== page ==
Sometimes life deals us great difficulty. For people who are very sensitive about certain things, they would probably have a great deal of trouble handling even things that are not so challenging. Most of us, however, would handle it the way we handle most things. For people who are functioning well, that means looking at the situation, trying to figure out what caused it, analyzing what consequence would occur if we chose one of the various options and then deciding, as best as we can, which one would bring the best outcome. With situations that are much more complicated, we might consult experts, agonize over the options—some of which might be disastrous—and do everything we can to make it more likely that the outcome will be at least somewhat positive. That is pretty much all we can do.
Some of us are better at figuring out possible reactions, coming up at times with impossible solutions that work, even counter-intuitively! Or, perhaps, we would continue to try and seemingly never give up until we have, against all odds, come up with a solution!
But there are times that no matter what we do, we can’t change the situation. Every one of us has probably had, or at least know of such challenges—whether it be dealing with a special needs child or somehow adjusting to a dramatic drop in income, or having a hurricane occur just before a wedding or bar mitzvah. But as difficult as those situations are, at least it is conceivable to deal with them in a way that would make it more palatable.
Most people today deal with a special needs child in a very different way than people in the past generally did. They find organizations that help, they look for ways of assisting the child to better deal with some of his challenges and they may find some glimmer of hope or, in fact, great satisfaction in the midst of a very complicated situation.
Losing a job, or facing a radical change in ones financial circumstances, is very challenging, but some people may retrain or find other options. Those who can, may eventually somehow accept the change in their status, and after much terrible frustration and appeals for help, find some pleasure in things that most of us would find terrible. And of course, a ruined marriage ceremony, though very difficult, can be rearranged or rescheduled, or even redone in a simpler way. But these are, in fact, the “easy” roadblocks.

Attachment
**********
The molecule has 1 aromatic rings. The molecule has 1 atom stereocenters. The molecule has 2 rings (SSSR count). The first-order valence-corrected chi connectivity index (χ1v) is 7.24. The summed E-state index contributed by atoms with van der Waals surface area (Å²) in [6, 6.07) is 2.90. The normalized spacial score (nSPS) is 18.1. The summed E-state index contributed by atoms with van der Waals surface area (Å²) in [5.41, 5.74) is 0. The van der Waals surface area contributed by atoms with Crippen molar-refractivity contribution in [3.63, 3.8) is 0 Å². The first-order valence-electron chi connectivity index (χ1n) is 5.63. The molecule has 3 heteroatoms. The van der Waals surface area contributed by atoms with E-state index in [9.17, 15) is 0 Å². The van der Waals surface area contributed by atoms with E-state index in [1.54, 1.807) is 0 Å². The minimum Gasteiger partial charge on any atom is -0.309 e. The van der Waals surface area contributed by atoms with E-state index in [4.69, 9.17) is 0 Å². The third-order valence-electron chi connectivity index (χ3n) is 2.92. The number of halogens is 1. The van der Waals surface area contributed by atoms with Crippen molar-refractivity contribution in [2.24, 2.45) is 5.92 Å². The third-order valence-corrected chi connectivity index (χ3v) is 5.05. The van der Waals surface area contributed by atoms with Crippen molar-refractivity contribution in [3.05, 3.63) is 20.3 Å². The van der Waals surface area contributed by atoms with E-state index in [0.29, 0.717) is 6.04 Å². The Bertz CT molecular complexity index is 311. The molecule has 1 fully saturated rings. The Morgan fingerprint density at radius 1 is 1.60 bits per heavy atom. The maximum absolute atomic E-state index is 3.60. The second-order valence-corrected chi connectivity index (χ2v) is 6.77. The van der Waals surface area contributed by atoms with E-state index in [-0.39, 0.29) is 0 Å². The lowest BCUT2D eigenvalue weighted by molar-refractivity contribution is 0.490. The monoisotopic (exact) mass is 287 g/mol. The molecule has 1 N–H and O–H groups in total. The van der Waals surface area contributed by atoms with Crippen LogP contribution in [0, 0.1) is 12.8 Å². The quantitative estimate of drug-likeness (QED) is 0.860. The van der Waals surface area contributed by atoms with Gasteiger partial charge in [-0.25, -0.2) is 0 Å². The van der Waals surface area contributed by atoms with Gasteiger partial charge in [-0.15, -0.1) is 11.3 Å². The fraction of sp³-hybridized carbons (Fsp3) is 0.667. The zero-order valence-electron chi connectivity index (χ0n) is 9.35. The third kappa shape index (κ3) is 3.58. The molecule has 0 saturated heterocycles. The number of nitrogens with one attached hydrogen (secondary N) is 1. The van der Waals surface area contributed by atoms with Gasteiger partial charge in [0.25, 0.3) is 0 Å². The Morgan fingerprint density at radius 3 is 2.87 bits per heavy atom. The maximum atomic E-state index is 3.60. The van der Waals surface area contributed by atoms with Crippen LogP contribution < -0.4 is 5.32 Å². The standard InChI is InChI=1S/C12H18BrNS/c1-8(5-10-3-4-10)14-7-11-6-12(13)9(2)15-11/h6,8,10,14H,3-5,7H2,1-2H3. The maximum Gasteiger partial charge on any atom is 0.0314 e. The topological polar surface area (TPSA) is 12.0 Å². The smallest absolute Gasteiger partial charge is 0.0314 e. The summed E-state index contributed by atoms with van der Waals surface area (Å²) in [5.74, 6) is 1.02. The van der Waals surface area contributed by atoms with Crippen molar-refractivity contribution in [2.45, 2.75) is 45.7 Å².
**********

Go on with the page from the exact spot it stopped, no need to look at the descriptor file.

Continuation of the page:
What about the truly impossible situations that allow no solutions? What about being confronted with the reality that your spouse is a serial rapist? Or having your spouse of three years killed in front of you when picking up your car in a shopping mall? Or the trauma of having your child dying slowly and painfully. Or the even more horrendous possibilities, such as occurred to millions of people just 73 years ago in the Holocaust. As much as we go on through life as if nothing terrible will happen (and frequently, that is the case), not one of us is guaranteed protection against the impossible. Indeed, life is sometimes beautiful and precious, but it is sometimes unspeakably cruel. But this is the only life that we have. And when we deal with the impossible in a way that increases our suffering (as virtually all of us do, at least initially), we are joining the forces of evil in the world that seem intent on destroying us. However, some of us, somehow, find ways of going on, in spite of the impossible. As did, Elie Weisel, as did Esther Wachsman, as did the parents of Koby Mandell, as did countless people, who in response to the impossible have dedicated themselves in some way to improving the world. That always seems easier in someone else’s circumstances. But though it is never easy, it is possible in some fashion for everyone.
Please feel free to contact me regarding this (or any) topic. You can do so anonymously by writing to mordechaiglick_gmail.com. Dr. Glick was a clinical psychologist in private practice for 35 years as well as a rabbi of Congregation Ahavat Yisroel. If you would like to submit a question, or contact him for an appointment, he can be reached at mordechaiglick_gmail.com
By Rabbi Dr. Mordechai Glick